People might be mistaken when they think that LTE is still some time away which gives an upper edge to WiMax. This might give an indication that by the time LTE will be launched WiMax will be well developed and commercialized technology. But in this mean time mobile operators are upgrading their networks with HSPA technology which is also a good bet in terms of high speed.
Mobile operators MTN and Vodacom are already deploying 3G-based High Speed Packet Access (HSPA) networks capable of theoretical download of up to 7,2Mbit/s (nearly twice as fast as Telkom’s fastest broadband product). That is set to double again, to 14,4Mbit/s, in the next 12 months. And the 3G roadmap is promising speeds a few years from now of up to 42Mbit/s.
HSPA subscribers have grown from 11 million in August 2007 to 50 million today. HSPA subscribers are growing at a very faster rate connections per month. There are already estimated 191 commercial HSPA networks in the world and more than 740 HSPA devices.
Qualcomm has already claimed that it has placed an HSPA+ Release 7 data call at a transfer rate of more than 20 Mbps in a 5-megahertz channel.
Such a capability of telecomm giants achieving high speed would allow operators to double the data and triple the voice capacity of their networks once HSPA+ is installed. These figures are very encouraging for the industry and hence taken as a stepping stone by the operators towards commercial deployment of HSPA+ which is late this year or early next year.
These developments are definitely not very good news for WiMax and hence pushed the technology further behind. People are questioning that if we can achieve such a high data rates with HSPA+ and with LTE is round the corner then why favour WiMax, especially when WiMax seems to have more restrictions in mobility as compared to HSPA+ or LTE.
LTE, which is still some years from commercial deployment (analysts say it should start taking off in 2011 or 2012), will ultimately offer speeds of 300Mbit/s or more. If we consider all the above developments for HSPA+ and LTE don’t you think that WiMax is a little too late or is lagging behind to be a serious challenger to LTE on the mobile side?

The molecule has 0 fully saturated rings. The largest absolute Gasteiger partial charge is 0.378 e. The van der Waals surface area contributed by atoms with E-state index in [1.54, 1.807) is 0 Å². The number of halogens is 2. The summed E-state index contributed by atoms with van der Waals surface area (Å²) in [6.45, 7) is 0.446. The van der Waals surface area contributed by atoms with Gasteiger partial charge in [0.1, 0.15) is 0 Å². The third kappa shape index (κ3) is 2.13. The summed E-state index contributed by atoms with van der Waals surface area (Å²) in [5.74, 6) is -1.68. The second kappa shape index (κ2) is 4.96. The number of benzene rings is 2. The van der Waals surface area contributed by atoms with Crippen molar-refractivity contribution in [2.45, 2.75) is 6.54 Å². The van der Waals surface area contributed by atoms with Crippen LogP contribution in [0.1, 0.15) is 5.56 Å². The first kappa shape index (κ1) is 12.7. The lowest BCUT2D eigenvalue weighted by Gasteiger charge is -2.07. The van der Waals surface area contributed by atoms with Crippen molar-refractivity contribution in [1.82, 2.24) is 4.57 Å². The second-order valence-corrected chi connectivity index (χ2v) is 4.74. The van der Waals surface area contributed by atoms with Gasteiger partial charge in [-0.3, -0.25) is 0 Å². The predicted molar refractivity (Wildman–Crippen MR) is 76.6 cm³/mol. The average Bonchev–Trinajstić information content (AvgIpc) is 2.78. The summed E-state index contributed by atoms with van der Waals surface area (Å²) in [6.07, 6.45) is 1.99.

Mobile operators invest huge amount of money when it comes to deployment of new wireless technology. People might still remember how billions were spend to gain 3G licenses. This leaves no doubt in my mind that mobile operators will influence strongly when it comes to considering the 4G technology.
WiMax camp might be optimistic as the no of subscribers is growing although at a slower rate, but it’s in 3G and later in LTE where the real action is likely to be. 3G and its related technology i.e. HSPA etc is sweeping rest of the world after already establishing itself in Europe and America. There are already commercial 3G HSPA networks in many African countries which include SA, Namibia, Angola, Nigeria, Tanzania, Kenya, Uganda, Morocco and Egypt. Libya and Mozambique will follow soon.
Even Telkom has said it has plans to build a 3G HSPA network, a startling development given that fixed-line operators have typically preferred to look at WiMax for their wireless strategies. Telkom has a limited WiMax network.
A recent BMI-T research report, written by telecom consultant Martyn Roetter, has cast serious doubts on WiMax’s potential. Roetter says cellular rivals enjoy a considerable head start, especially in mobile broadband, and it will be difficult for WiMax operators to catch up.
What I see from the WiMax growth trends is that WiMax is doing well where 3G is still a distant technology. The chances of WiMax obtaining significant market share are greatest in countries that have not yet seen the widespread roll-out of 3G cellular technologies. But even then, it has a hope only where telecom regulators have moved quickly to allocate radio frequency spectrum.
Spectrum and coverage are ultimately more significant than the “quasi-ideological and generally confusing, self-serving, and misleading statements uttered by advocates in the vendor community”, Roetter says.
Despite all these some in the industry are still optimistic about WiMax and believes that WiMax is not falling behind. WiMax is being developed within the normal industry time frame for new technologies. One of the reasons for WiMax camp to be encouraged is that the price of WiMax devices is falling sharply and from next year the technology will be built into some Intel-based laptops.